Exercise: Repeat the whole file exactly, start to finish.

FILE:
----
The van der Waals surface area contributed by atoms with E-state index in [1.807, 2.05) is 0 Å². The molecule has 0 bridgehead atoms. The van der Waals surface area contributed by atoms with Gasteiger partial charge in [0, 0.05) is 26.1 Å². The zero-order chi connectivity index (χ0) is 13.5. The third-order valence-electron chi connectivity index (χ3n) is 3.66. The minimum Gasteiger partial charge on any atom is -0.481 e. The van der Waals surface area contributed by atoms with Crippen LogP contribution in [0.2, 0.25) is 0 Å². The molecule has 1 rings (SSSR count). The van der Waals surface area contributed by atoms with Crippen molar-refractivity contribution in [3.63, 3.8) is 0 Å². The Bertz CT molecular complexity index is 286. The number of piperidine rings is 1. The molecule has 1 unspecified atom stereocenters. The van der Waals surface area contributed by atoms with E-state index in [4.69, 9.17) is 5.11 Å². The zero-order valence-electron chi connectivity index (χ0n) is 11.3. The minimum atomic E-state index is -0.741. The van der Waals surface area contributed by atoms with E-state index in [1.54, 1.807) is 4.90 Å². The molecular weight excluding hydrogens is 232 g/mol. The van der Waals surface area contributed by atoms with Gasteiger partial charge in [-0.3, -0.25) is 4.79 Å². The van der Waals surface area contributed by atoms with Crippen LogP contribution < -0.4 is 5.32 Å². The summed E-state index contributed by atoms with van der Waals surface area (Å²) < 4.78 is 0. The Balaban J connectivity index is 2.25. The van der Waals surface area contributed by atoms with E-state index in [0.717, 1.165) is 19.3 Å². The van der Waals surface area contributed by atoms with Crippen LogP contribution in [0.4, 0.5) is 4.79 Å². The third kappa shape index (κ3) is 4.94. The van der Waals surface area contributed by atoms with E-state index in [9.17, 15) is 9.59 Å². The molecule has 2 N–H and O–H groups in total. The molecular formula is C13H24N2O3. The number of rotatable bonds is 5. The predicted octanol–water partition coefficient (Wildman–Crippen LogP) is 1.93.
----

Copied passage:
The van der Waals surface area contributed by atoms with E-state index in [1.807, 2.05) is 0 Å². The molecule has 0 bridgehead atoms. The van der Waals surface area contributed by atoms with Gasteiger partial charge in [0, 0.05) is 26.1 Å². The zero-order chi connectivity index (χ0) is 13.5. The third-order valence-electron chi connectivity index (χ3n) is 3.66. The minimum Gasteiger partial charge on any atom is -0.481 e. The van der Waals surface area contributed by atoms with Crippen LogP contribution in [0.2, 0.25) is 0 Å². The molecule has 1 rings (SSSR count). The van der Waals surface area contributed by atoms with Crippen molar-refractivity contribution in [3.63, 3.8) is 0 Å². The Bertz CT molecular complexity index is 286. The number of piperidine rings is 1. The molecule has 1 unspecified atom stereocenters. The van der Waals surface area contributed by atoms with E-state index in [4.69, 9.17) is 5.11 Å². The zero-order valence-electron chi connectivity index (χ0n) is 11.3. The minimum atomic E-state index is -0.741. The van der Waals surface area contributed by atoms with E-state index in [1.54, 1.807) is 4.90 Å². The molecular weight excluding hydrogens is 232 g/mol. The van der Waals surface area contributed by atoms with Gasteiger partial charge in [-0.3, -0.25) is 4.79 Å². The van der Waals surface area contributed by atoms with Crippen LogP contribution < -0.4 is 5.32 Å². The summed E-state index contributed by atoms with van der Waals surface area (Å²) < 4.78 is 0. The Balaban J connectivity index is 2.25. The van der Waals surface area contributed by atoms with E-state index in [0.717, 1.165) is 19.3 Å². The van der Waals surface area contributed by atoms with Crippen LogP contribution in [0.4, 0.5) is 4.79 Å². The third kappa shape index (κ3) is 4.94. The van der Waals surface area contributed by atoms with E-state index in [9.17, 15) is 9.59 Å². The molecule has 2 N–H and O–H groups in total. The molecular formula is C13H24N2O3. The number of rotatable bonds is 5. The predicted octanol–water partition coefficient (Wildman–Crippen LogP) is 1.93.